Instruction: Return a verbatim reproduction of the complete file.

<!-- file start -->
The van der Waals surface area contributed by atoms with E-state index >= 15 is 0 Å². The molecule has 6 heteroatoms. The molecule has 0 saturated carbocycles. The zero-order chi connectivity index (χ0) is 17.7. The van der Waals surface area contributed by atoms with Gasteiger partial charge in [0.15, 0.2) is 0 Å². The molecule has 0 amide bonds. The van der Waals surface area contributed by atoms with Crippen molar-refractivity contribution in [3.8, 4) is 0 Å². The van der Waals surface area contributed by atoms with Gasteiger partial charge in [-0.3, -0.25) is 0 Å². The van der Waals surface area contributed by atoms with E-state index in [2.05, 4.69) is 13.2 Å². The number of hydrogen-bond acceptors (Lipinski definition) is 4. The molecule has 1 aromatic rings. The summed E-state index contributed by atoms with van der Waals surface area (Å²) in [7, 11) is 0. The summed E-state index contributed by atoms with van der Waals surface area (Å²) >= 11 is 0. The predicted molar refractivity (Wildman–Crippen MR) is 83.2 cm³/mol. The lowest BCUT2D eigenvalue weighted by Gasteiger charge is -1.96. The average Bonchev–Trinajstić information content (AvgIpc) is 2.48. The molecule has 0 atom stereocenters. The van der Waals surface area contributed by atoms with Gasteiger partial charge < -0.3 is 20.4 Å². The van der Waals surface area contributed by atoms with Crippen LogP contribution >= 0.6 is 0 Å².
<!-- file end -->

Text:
The van der Waals surface area contributed by atoms with E-state index >= 15 is 0 Å². The molecule has 6 heteroatoms. The molecule has 0 saturated carbocycles. The zero-order chi connectivity index (χ0) is 17.7. The van der Waals surface area contributed by atoms with Gasteiger partial charge in [0.15, 0.2) is 0 Å². The molecule has 0 amide bonds. The van der Waals surface area contributed by atoms with Crippen molar-refractivity contribution in [3.8, 4) is 0 Å². The van der Waals surface area contributed by atoms with Gasteiger partial charge in [-0.3, -0.25) is 0 Å². The van der Waals surface area contributed by atoms with E-state index in [2.05, 4.69) is 13.2 Å². The number of hydrogen-bond acceptors (Lipinski definition) is 4. The molecule has 1 aromatic rings. The summed E-state index contributed by atoms with van der Waals surface area (Å²) in [7, 11) is 0. The summed E-state index contributed by atoms with van der Waals surface area (Å²) >= 11 is 0. The predicted molar refractivity (Wildman–Crippen MR) is 83.2 cm³/mol. The lowest BCUT2D eigenvalue weighted by Gasteiger charge is -1.96. The average Bonchev–Trinajstić information content (AvgIpc) is 2.48. The molecule has 0 atom stereocenters. The van der Waals surface area contributed by atoms with Gasteiger partial charge < -0.3 is 20.4 Å². The van der Waals surface area contributed by atoms with Crippen LogP contribution >= 0.6 is 0 Å².